Lincoln


As the Civil War continues to rage, America’s president struggles with continuing carnage on the battlefield and as he fights with many inside his own cabinet on the decision to emancipate the slaves.

With a historical/biographical movie of this magnitude, I must being with the character and portrayal of Abraham Lincoln by the legendary Daniel Day-Lewis. While I do enjoy reading and learning of our history, I know little about the actual person that Lincoln was. I have only seen pictures and heard little tid-bits of his personality, and of course we all know of his historic accomplishments.What Day-Lewis has done in Lincoln transcends any other acting performance I have ever seen in film or television, because Day-Lewis is not acting. As per his usual acting methods, the name Daniel Day-Lewis is never heard or seen on [or off] set once production has started. Instead, Day-Lewis goes by Lincoln’s name, and remains in character for months on end. I did not see this performance as an act. What I saw on the screen wasn’t a made-up character, but a real person. When you look into his face and his eyes as he is recalling a funny story or as he intensely pines for change, you don’t see Daniel Day-Lewis, you see an Abraham Lincoln. He does not “act”, or “pretend” to be this character, he is this Lincoln. Every other performance in this film and probably every movie I have ever seen has paled in comparison. This is the greatest acting work [if I can even call it acting] that I have ever seen in my life.

That is not to say that the other performances in this film weren’t great, because some of them truly were. Tommy Lee Jones‘ Thaddeus Stevens might be my favorite supporting performance of the decade. He is both hilarious and stern, determined to change this horrible act of slavery. This was the most interesting and unique character that I have seen Jones play. Sally Field also gives a wonderfully estranged performance as the maybe-crazy Mary-Todd Lincoln. Apart from them, the entire cast is filled with an awesome ensemble of really talented actors who all bring something different to the film: David Strathairn‘s faithful Lincoln sidekick William Seward; James Spader‘s unkempt, raunchy, funny behind-the-scenes worker for Lincoln, with his partners played by John Hawkes and Tim Blake Nelson, who are perfect fits for the times; Joseph Gordon-Levitt‘s righteous and rebellious son of Lincoln, Robert; Jared Harris‘ eerily accurate look of U.S. Grant; and other perfectly casted actors such as Hal Holbrook, Jackie Earle Haley, Bruce McGill, Joseph Cross, and Lee Pace. For a film with one of the most influential and powerful lead figures as Abe Lincoln, the supporting cast of characters is surprisingly awesome.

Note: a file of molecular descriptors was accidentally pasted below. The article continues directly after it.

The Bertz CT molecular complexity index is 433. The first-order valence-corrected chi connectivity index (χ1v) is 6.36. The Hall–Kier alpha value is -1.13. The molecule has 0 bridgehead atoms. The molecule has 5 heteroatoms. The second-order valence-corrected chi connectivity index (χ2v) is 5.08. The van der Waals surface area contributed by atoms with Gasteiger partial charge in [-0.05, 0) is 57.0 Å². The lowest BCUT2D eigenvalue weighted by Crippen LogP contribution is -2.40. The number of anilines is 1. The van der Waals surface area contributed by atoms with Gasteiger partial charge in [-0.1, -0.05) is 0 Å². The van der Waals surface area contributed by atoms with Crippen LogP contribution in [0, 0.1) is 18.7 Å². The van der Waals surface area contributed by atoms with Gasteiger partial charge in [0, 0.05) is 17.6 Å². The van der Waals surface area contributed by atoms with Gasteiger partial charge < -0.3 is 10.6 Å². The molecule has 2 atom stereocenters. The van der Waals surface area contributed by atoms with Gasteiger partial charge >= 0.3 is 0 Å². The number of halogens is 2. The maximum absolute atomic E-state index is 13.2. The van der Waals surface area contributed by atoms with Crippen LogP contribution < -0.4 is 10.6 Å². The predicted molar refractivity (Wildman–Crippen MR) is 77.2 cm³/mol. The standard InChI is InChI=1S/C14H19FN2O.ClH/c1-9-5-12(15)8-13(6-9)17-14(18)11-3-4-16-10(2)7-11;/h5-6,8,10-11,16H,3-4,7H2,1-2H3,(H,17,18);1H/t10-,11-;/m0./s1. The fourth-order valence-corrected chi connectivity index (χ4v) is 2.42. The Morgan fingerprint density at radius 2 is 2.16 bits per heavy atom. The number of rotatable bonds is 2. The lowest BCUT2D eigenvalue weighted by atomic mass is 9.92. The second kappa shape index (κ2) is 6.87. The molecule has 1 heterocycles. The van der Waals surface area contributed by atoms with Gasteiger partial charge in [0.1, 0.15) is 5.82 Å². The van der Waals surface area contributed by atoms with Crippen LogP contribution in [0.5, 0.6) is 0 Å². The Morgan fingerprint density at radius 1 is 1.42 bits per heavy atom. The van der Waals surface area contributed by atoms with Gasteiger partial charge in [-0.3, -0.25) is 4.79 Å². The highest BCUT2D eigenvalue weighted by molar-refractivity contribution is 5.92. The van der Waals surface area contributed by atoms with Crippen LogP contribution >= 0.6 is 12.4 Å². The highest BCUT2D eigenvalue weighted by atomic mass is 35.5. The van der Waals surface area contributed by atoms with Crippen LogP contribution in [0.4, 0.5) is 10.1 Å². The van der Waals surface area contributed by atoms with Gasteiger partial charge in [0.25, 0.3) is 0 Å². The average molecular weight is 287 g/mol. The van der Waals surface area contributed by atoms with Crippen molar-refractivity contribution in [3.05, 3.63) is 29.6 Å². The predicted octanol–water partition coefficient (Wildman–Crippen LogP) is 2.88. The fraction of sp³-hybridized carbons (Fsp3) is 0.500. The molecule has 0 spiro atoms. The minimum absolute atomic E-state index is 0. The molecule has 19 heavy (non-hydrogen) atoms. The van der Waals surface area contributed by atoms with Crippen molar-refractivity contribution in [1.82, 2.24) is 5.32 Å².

The movie itself was surprisingly light and funny, while still having some thick, heavy drama, of course. The forgiving run-time and not so heavy tone of the film allow for viewers of all interests and demographics, not just history nerds. That does not take away from the importance of the film, however. The viewer is constantly beat over the head with the fact that this man has to resolve the two biggest problems this country has ever faced in the span of a few weeks. The script is littered with powerful punch lines from many different characters re-enforcing both the importance of ending the war, ending slavery, and the impossibility of achieving both. The situation is handled surprisingly calmly by Day-Lewis’ cool and collected Lincoln. While not forfeiting some serious, intimidating, and powerful words, he usually relies on subtle revelations and metaphors, even a funny story or two. The courthouse is where you will find the dramatics: the racism, the slander, the insults, and the real hits to each party in their fight to destroy or save slavery.

The second unit work, which is what I refer the set, costume, and make-up crew as, is really good and convincing, and the film features a subtle yet satisfying soundtrack from the illustrious John Williams. The theme for this movie is one of my favorites from him. The camera work is classic Spielberg, involving some great cinematic work to enforce many themes like importance and power. It was very fitting for the telling of this story. And there was one thing that Steven Spielberg did that I really noticed and enjoyed, and that was the introductions of a lot of the characters. The camera work and dialogue schemes used to first show several of the characters, including Lincoln, Thaddeus Stevens, and the Spader/Hawkes/Nelson trio, was really cool.

My Rating

4/4 – Combined with the most true acting performance I have ever seen with Daniel Day-Lewis’ Abraham Lincoln is a funny, powerful, flawless presentation of the most important couple of months in U.S. history.

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